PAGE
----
Lord Frederick Campbell

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Lord Frederick Campbell (20 June 1729 – 8 June 1816) was a Scottish nobleman and politician. He was lord clerk register of Scotland, 1768-1816; Member of Parliament (M.P.) for Glasgow burghs (1761–1780) and for Argyllshire (1780–1799).

Biography[edit]

Frederick Campbell was the third son of John Campbell, 4th Duke of Argyll, and his wife, Mary, daughter of John, 2nd Lord Bellenden.

He was Member of Parliament for Glasgow Burghs from 1761 to 1780 and for Argyllshire from 1789 to 1799.[1]

In 1765, being very intimate with Mr. Grenville, Lord Campbell was active in the arrangements for transferring the prerogatives and rights of the Duke of Atholl in the Isle of Man (then a nest of smugglers), to the crown, and in fixing the compensation to be given; but he felt and complained that the compensation was inadequate.[1] In the same year (1765) Lord Campbell was for a few months lord keeper of the Scotch privy seal, and was succeeded by Lord Breadalbane. He was sworn of the privy council 29 May 1765, made lord clerk register for Scotland in 1768, and confirmed in that office for life in 1771.In 1774 Lord Campbell had laid the foundation-stone for a register house at Edinburgh, and procured a permanent establishment for keeping the records, and received the thanks of the court of session.[1]

Lord Campbell sat in the Irish House of Commons for Thomastown from 1767 to 1768 and for St Canice from 1768 and 1776. [2]

In 1778 he was colonel of the Argyll Fencibles, in 1784 a vice-treasurer for Ireland under George, Viscount Townshend, the lord-lieutenant, and in 1786 a member of the board of control for India.[1] Lord Campbell As a member of parliament he seems to have been reticent; but it was on his motion in 1796 that Henry Addington was elected speaker of the Great British Parliament. He was treasurer of the Middle Temple in 1803. He died 8 June 1816 in Queen Street, Mayfair, and was, by his own directions, buried in a private manner in the family vault at Sandridge, Kent.[1]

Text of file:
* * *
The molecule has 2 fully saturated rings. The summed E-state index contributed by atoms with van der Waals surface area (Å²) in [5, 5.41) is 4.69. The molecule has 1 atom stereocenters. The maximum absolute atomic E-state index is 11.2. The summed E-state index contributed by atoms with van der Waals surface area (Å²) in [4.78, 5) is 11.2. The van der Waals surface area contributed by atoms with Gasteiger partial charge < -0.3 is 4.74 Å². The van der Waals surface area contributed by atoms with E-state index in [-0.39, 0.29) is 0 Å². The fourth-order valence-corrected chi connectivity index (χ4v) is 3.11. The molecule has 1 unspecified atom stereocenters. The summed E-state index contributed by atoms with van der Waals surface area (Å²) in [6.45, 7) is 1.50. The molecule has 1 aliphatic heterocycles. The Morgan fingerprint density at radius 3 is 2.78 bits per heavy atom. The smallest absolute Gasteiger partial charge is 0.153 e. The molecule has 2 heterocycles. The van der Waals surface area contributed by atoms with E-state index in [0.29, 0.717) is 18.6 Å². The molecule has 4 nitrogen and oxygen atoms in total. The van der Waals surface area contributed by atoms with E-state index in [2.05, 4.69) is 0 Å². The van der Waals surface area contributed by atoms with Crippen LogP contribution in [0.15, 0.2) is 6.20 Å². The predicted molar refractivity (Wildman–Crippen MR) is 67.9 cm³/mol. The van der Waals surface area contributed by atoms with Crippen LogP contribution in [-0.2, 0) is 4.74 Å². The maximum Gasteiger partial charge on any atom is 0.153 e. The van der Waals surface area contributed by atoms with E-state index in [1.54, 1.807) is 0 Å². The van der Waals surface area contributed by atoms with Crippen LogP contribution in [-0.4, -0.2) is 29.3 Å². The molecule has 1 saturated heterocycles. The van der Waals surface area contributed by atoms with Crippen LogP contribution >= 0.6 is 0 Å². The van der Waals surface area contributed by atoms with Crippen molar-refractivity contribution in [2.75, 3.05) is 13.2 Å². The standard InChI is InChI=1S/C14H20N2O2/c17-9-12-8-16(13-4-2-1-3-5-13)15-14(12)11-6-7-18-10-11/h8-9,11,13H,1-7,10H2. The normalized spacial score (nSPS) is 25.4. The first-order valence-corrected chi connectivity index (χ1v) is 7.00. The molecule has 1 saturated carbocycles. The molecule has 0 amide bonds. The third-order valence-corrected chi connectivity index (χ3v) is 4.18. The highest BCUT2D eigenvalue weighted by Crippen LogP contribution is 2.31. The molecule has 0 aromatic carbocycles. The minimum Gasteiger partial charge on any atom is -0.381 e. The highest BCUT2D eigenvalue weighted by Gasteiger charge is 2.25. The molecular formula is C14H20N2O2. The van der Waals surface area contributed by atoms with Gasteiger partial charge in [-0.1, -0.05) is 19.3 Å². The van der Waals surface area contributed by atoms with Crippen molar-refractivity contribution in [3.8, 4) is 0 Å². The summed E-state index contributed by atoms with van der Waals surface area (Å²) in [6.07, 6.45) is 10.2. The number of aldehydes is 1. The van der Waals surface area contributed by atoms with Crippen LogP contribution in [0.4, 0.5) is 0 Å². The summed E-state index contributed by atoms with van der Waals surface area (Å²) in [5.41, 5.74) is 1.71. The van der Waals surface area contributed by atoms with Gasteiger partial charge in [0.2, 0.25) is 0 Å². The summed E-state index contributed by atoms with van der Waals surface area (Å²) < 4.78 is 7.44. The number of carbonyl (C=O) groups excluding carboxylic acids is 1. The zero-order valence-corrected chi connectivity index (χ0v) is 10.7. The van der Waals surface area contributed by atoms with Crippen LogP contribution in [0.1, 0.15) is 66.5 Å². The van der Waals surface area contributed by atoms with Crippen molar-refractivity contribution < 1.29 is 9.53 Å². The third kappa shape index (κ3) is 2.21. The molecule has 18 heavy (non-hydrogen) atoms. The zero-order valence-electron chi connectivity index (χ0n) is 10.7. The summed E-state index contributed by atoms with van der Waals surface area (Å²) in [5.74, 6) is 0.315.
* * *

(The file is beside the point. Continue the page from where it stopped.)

Family[edit]

Lord Campbell married, 28 March 1769, Mary, youngest daughter of Mr. Amos Meredith of Henbury, Cheshire, and widow of Laurence, 4th Earl Ferrers, and she was burnt to death at his house, Comb Bank, Kent, in 1807.[1]

Legacy[edit]

A Canadian school was named after him. Port Charlotte, Islay is named after his wife.

Notes[edit]

  1. ^ a b c d e f Hamilton 1886, p. 195.
  2. ^ "Biographies of Members of the Irish Parliament 1692-1800". Ulster Historical Foundation. Retrieved 21 June 2014. 

References[edit]

Parliament of Great Britain
Preceded by
Marquess of Lorne
Member of Parliament for Glasgow Burghs
17611780
Succeeded by
John Crauford
Preceded by
Sir Archibald Edmonstone, Bt
Member of Parliament for Dunbartonshire
1780 – 1781
Succeeded by
George Elphinstone
Preceded by
Adam Livingston
Member of Parliament for Argyllshire
1789 – 1799
Succeeded by
Lord John Campbell
Parliament of Ireland
Preceded by
Alexander McAuley
Thomas Eyre
Member of Parliament for Thomastown
with Thomas Eyre

1767–1768
Succeeded by
James Agar
Thomas Maunsell
Preceded by
Eland Mossom
Thomas Waite
Member of Parliament for St Canice
with Eland Mossom 1768–1774
Thomas Radcliffe 1774–1776

1768–1776
Succeeded by
John Monck Mason
John William Hamilton
Political offices
Preceded by
James Stuart-Mackenzie
Keeper of the Privy Seal of Scotland
1765
Succeeded by
The Earl of Breadalbane and Holland
Preceded by
The Earl of Morton
Lord Clerk Register
1768-1816
Succeeded by
Archibald Colquhoun
Academic offices
Preceded by
Robert Ord
Rector of the University of Glasgow
1772—1773
Succeeded by
The Lord Cathcart